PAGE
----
Youth Football: Coaching Quarterbacks 101 Part Four: The Fundamentals

Youth Football: Coaching Quarterbacks 101 Part Four: The Fundamentals


How to Develop a Youth Quarterback

When it comes to on-field performance, there is nothing more important than the fundamentals for the quarterback. Beginning with upper body fundamentals, four key aspects must be addressed: ball placement, shoulder turn, elbow, and follow through. Beginning with ball placement in the hand, the ball needs to be somewhere in the area of right chest plate for right-handed throwers. And not too high or not too low either, as this should be a rhythmic movement.  Each individual will have their own differences when it comes to where exactly they place the ball, but it’s important to lay out a map of basic core fundamentals. Shoulder turn is where the lead shoulder meets the mid-point (between your body and the target) to the target during the throw. The elbow should remain parallel to the ground and should not get extended too high or drop too low. And lastly, the follow through. The right index finger for a right-handed quarterback should be put into the left-handed pocket. This is a good way to think of the follow through and help polish it.


The ball placement is going to be around the pec area, where it is comfortable for the quarterback allowing for each individual interest. To work on these upper body fundamentals, a good drill to do is throwing from one knee. This will ensure your quarterbacks stay compact and not widening their release. The quarterback wants to be nice and compact, similar to that of a baseball batter.


Just as equally important as the upper body mechanics are the lower body movements. Beginning with stance, 70% of the weight should be on the back foot. But as a batter in baseball, the quarterback shouldn’t be throwing off of his back foot rather loading up on it. The QB should be able to pick their left foot up (for right handed throwers) and still be balanced. Just as a batter in baseball, the quarterback must receive his power from his back foot to avoid all arm throws. The QB should be able to pick up the front foot and set it back down as seen in this clip.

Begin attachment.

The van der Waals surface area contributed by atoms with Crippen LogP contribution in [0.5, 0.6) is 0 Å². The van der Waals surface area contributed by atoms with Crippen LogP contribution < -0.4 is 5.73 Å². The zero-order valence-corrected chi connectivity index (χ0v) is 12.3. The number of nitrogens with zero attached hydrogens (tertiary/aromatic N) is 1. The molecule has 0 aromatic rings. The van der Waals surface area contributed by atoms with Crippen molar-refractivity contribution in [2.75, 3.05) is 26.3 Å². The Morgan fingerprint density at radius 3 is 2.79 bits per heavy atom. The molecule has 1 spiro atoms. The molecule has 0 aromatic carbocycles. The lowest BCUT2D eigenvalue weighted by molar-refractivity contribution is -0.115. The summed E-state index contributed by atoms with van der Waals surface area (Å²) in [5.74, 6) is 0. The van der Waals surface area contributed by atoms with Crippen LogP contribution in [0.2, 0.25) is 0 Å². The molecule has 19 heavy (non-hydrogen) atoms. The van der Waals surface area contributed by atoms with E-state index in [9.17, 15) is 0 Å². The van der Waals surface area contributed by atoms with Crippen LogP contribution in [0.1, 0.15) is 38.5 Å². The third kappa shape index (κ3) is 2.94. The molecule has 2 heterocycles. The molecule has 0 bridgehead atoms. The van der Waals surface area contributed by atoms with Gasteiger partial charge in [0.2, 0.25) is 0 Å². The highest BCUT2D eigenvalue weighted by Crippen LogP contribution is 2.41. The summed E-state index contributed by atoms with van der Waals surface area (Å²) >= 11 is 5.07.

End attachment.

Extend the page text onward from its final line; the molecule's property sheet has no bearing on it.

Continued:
Knees should be slightly bent and not straight legged, as you are unable to play stiff and tight. As you begin to teach correct footwork, it’s important to note that you should be teaching your quarterbacks to step into the throw with their left foot (or front foot) slightly left of the target. The shoulder will again come to the mid-point of the target, with the lower body and lead foot stepping 4-6 inches left of the target and not way left. Feet should typically be shoulder-width apart and heels should remain flat on the ground.


The follow through should transition to the front foot naturally and not be forced. There shouldn’t be any stoppage in the right hip (or back hip) coming through the throw. It should be a natural movement that isn’t hindered by the quarterback stopping the follow through. The back foot can slide or whatever is comfortable for the quarterback.


Quarterback Coaching 101

Part 1

Part 2

Part 3

Part 4

Part 5 


By: Matt Kerns


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